things are unassailable. “They all agree on one thing, and that is that
to perform cantu a tenòre, you must be very close friends,” he says.
Most cantu a tenòre groups are all-male, and none are all-female, but
women are not discouraged from singing, even the bassu part.
Mixed-gender groups are not unheard of, though it can be difficult to
find a female throat-singing teacher.
Over the past few centuries, cantu a
tenòre has become drinking and dancing music. In the recent past, you
would often, says Bortoluzzi, find a cantu a tenòre group in a local
bar, singing for friends. (This is not so common anymore.) To many older
Sardinians, this is the true form of cantu a tenòre, in the same way
that punk really ought to be played in a low-ceilinged venue that smells
defiantly of old beer.
The stubbornness of Sardinians about their musical form is not unusual for Italy in general; just try asking a Roman how to make a cacio e pepe.
But that rigidity and a lack of global visibility for Sardinia has
meant that, even as Tuvan throat singing became somehow famous in the
1990s, cantu a tenòre has stayed local. Bortoluzzi mentions a concert
for which Tuvan throat singers came to collaborate with Sardinian throat
singers, only to run into a brick wall of tradition. “The Tuvan group
accommodated a lot in terms of pitch and the choosing of the rhythm and
stuff like that,” he says, “but the cantu a tenòre group was very
stubborn. ‘Oh, we always sing like that, you should follow us, this is
the Sardinian way.’”
Bortoluzzi and Orefice’s school started in
2016, and teaches workshops in addition to putting on performances.
They have, says Bortoluzzi, more than 100 students, most of whom are in
their 30s and 40s. “Not so many young people are interested, for now,”
he says. But there are some signs of change. Young groups, such as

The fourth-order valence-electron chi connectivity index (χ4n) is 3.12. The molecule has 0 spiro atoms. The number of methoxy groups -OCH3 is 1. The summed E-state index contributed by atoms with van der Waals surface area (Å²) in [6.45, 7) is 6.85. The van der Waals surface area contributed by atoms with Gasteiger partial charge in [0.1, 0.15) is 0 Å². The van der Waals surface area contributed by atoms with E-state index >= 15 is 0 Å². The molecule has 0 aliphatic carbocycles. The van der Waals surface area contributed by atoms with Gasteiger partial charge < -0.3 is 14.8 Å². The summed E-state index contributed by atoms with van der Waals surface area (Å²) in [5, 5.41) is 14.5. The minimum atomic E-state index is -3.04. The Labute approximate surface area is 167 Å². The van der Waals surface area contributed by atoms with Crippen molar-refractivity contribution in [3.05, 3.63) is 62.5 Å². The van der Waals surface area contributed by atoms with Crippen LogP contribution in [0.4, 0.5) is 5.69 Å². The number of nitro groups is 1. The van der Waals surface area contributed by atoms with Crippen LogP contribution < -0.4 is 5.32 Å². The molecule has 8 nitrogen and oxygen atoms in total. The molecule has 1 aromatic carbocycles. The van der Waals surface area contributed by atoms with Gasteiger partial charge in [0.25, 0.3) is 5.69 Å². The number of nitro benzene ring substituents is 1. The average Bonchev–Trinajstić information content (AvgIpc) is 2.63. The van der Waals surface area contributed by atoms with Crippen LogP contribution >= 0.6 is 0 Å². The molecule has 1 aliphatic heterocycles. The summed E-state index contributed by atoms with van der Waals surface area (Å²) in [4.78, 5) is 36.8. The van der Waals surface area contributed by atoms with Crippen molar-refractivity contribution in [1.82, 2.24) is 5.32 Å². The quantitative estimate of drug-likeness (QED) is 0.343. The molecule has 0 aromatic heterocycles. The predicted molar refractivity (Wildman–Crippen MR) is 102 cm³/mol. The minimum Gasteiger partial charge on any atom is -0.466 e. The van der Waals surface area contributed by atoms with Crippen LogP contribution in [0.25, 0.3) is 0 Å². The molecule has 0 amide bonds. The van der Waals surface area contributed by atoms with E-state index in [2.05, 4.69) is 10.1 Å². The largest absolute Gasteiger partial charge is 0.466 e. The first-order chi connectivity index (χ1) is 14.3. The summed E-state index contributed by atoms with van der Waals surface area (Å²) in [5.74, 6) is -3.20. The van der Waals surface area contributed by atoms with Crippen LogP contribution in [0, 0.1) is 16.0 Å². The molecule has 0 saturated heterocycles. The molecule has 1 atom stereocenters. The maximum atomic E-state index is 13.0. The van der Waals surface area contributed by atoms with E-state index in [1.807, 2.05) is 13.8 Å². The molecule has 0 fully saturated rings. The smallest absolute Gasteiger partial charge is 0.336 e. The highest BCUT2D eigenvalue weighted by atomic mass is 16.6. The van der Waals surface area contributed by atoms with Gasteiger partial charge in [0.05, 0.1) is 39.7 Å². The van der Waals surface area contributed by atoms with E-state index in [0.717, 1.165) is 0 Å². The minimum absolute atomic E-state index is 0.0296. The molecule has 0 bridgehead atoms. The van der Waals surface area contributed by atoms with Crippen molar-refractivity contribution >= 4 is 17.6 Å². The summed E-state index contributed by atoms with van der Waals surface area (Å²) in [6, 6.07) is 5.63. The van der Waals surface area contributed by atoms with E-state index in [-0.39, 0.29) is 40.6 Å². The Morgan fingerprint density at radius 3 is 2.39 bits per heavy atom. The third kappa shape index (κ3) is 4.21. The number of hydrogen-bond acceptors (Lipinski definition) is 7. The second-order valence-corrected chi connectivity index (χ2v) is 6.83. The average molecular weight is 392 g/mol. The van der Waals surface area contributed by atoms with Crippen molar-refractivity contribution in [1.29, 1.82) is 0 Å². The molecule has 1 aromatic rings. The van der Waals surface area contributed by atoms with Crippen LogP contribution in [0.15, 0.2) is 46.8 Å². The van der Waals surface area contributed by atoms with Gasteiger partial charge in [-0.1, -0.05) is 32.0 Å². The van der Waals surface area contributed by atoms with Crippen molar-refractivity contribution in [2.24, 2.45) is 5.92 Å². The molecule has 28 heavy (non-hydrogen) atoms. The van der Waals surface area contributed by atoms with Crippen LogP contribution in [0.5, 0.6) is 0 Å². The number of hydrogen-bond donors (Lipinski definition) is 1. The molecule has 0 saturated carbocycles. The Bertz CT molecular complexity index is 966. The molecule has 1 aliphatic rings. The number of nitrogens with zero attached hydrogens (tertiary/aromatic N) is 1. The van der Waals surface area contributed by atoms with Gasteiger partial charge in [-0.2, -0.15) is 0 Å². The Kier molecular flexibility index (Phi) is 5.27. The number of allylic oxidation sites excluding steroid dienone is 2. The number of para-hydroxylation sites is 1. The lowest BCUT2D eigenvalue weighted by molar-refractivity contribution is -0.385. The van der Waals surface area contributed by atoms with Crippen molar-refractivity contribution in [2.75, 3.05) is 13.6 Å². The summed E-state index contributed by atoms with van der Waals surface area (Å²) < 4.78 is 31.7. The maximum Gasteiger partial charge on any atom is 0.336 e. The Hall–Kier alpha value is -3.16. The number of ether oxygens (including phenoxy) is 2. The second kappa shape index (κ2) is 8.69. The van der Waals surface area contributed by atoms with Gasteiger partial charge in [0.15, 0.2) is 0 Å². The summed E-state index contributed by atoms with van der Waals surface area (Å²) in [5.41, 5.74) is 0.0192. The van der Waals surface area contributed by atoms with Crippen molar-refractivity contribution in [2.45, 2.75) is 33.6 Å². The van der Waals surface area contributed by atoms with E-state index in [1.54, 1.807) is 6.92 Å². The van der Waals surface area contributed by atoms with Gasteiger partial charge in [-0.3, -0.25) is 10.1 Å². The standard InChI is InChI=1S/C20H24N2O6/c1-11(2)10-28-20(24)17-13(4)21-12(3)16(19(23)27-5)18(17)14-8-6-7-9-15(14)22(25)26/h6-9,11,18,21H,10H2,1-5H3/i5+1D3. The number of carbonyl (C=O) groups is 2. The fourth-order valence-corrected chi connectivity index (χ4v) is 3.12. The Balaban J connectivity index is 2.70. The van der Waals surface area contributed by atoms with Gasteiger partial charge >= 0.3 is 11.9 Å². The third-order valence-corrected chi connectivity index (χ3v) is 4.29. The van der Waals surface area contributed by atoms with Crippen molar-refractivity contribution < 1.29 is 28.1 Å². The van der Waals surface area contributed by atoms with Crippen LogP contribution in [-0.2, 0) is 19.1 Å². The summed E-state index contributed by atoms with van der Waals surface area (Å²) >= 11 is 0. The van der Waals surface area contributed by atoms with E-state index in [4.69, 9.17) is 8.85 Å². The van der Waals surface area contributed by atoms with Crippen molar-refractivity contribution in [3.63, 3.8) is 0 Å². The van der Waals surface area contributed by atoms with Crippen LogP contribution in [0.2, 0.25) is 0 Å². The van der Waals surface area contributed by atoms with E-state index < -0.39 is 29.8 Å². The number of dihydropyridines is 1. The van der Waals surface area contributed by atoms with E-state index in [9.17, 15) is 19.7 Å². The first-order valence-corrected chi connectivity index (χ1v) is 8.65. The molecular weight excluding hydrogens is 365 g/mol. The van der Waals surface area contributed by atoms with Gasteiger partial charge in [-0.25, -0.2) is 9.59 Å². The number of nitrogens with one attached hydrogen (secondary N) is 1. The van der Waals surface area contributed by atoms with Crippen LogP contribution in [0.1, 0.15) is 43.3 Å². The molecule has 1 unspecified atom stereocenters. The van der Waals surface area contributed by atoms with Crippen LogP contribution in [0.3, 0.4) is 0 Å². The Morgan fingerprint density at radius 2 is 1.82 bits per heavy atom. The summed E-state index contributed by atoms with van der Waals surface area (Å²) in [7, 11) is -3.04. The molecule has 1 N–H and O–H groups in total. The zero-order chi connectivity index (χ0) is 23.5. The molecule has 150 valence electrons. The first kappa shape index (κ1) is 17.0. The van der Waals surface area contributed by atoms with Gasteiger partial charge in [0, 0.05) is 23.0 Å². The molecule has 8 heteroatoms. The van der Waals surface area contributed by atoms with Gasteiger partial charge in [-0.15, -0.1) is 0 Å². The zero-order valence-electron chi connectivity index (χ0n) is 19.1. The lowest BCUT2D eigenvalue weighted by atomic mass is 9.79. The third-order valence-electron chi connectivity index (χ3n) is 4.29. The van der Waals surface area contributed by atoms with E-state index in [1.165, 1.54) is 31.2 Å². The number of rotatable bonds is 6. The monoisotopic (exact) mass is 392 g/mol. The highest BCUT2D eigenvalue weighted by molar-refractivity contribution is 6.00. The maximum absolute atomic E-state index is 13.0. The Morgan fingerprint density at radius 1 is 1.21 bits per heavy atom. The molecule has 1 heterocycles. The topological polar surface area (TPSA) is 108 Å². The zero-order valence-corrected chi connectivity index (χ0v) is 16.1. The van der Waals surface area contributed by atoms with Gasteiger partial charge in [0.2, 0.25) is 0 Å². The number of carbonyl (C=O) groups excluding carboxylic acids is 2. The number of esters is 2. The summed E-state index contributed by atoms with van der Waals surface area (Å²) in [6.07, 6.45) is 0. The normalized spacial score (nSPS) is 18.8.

Tenore Su Remediu de Orosei, are stretching the form, sometimes adding
instrumentation and influences from outside Sardinia. (This song has a distinctly Southern-sounding slide guitar.)
As with any other very old
tradition, there’s a balance to be struck between remembering the way
it’s been done for centuries and exploring new ground. Either way, cantu
a tenòre feels ripe for global discovery.
* Correction: This story originally
stated that Sardinian is not taught in schools. It is, but fewer young
people speak it than in the past. The story was also updated to further
explain the tone the mesu boche sings.
II Convegno Internazionale di Foniatria – Ravenna 19 ottobre 2001
Caratteristiche fisiologiche e acustiche del Canto Difonico
Graziano G. Tisato, Andrea Ricci Maccarini, Tran Quang Hai
Il Canto Difonico (Overtone Singing o Canto delle Armoniche) è una tecnica di canto
affascinante dal punto di vista musicale, ma particolarmente interessante anche dal punto di vista scientifico. In effetti con questa tecnica si ottiene lo sdoppiamento del suono vocale in due suoni distinti: il più basso corrisponde alla voce normale, nel consueto registro del cantante, mentre il più alto è un suono flautato, corrispondente ad una delle parziali armoniche, in un registro acuto (o molto acuto). A seconda dell’altezza della fondamentale, dello stile e della bravura, l’armonica percepita può andare dalla seconda alla 18° (e anche oltre).
Per quanto riguarda la letteratura scientifica, il Canto Difonico compare per la prima
volta in una memoria presentata da Manuel Garcia di fronte all’Accademia delle Scienze a Parigi il 16 novembre 1840, relativa alla difonia ascoltata da cantanti Bashiri negli Urali (Garcia, 1847).
In un trattato di acustica pubblicato qualche decennio più tardi (Radau, 1880), la realtà di questo tipo di canto è messa in discussione: “…Si deve classificare fra i miracoli ciò che Garcia racconta dei contadini russi da cui avrebbe sentito cantare contemporaneamente una melodia con voce di petto e un’altra con voce di testa”.
Deve trascorrere quasi un secolo dal 1840 prima che si ottenga un riscontro obbiettivo